“Red Hot Patriot” was written by Allison Engel and Margaret Engel, and directed by David Esbjornson. Mary Michele Miner was the Production Stage Manager, and Susie Walsh was the Assistant Stage Manager.
A note about the theatre. The Geffen Playhouse is what used to be the Westwood Playhouse. It’s pretty, but I wasn’t that impressed with the facility. The hard brick walls inside lead to a lot of sound bouncing. We also had an older crowd at this show (common for matinees), meaning that (a) they couldn’t figure out how to turn off their cellphones; (b) couldn’t figure out how to turn them off once they started ringing during the show (sigh), and (c) had their amplification headsets turned up on high so that everyone could hear the feedback and an echo of the performance.
As we’re speaking of theatre… today I got our renewal notice for the upcoming 2012-2013 Colony Theatre season, so let me share it with you: (1) “The Savannah Disputation” by Evan Smith, West Coast Premiere, June 13-July 8, 2012; (2) “Blame It on Beckett” by John Morogiello, West Coast Premiere, August 8-September 2, 2012; (3) “American Fiesta” by Stephen Tomlinson, Los Angeles Premiere, September 26-October 21, 2012; (4) “The Morini Strad” by WIlly Holtzman, West Coast Premiere, November 14-December 16, 2012; (5) “I’ll Be Back Before Midnight” by Peter Colley, Los Angeles Premiere, February 6-March 3, 2013; and “Falling for Make Believe“, World Premiere, Book by Mark Saltzman, Lyrics by Lorenz Hart and Music by Richard Rodgers (a new musical developed by the Colony that looks to be a jukebox musical). Subscription rates are reasonable–between $222 and $132 for Saturday evenings (non-opening night). They don’t yet have up the subscription page.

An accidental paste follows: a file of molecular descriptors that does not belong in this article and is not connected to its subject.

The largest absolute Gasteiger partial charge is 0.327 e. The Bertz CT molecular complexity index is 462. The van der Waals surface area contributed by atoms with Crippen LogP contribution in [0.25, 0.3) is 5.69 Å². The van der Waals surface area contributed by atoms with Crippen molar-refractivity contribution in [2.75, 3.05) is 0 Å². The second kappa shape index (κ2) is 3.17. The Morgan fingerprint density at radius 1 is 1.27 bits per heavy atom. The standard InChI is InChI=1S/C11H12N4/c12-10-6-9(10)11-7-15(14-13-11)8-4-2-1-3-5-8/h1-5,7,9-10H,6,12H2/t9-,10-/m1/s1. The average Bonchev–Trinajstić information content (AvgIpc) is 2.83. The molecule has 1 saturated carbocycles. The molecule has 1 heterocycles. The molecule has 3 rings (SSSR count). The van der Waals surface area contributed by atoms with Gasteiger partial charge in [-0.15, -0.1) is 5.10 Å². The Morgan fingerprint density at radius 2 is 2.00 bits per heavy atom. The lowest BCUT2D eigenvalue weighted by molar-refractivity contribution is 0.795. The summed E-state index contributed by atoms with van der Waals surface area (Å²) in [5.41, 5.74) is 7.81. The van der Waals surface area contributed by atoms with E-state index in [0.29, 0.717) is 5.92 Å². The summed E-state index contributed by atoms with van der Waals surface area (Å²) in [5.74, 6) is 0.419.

Upcoming Theatre, Concerts, and Dance: January theatre continues in two weeks with “Art” at the Pasadena Playhouse on January 28. February is busier. It begins at Van Nuys High School, with the Senior and Alumni Dance performances on February 2-3. “God of Carnage” at ICT Long Beach follows on February 5. The next weekend sees us in Thousand Oaks for “Ring of Fire” at Cabrillo Music Theatre on February 11. The third weekend takes us to Saugus for “Jewtopia” at REP East. February concludes with “Old Wicked Songs” at the Colony Theatre. March is equally busy, beginning with “How to Succeed in Business without Really Trying” at Van Nuys High School (March 2-3 and 8-10; we’re likely going on 3/2), and Bernadette Peters in concert at the Valley Performing Arts Center on March 3. March should also bring “American Idiot” at the Ahmanson, and “Journey’s End” at REP East. March will conclude with Tom Paxton in concert at McCabe on 3/31. Continuing the look ahead, April will bring “Billy Elliot” at the Pantages, the Southern California Renaissance Faire, “Once Upon a Mattress” at Cabrillo, and “Dames at Sea” at the Colony. As always, open dates are subject to be filled in with productions that have yet to appear on the RADAR of Goldstar or LA Stage Alliance.
Music: McKinney’s Cotton Pickers (1928-1930): The Band Don Redman Built (McKinney’s Cotton Pickers): It’s Tight Like That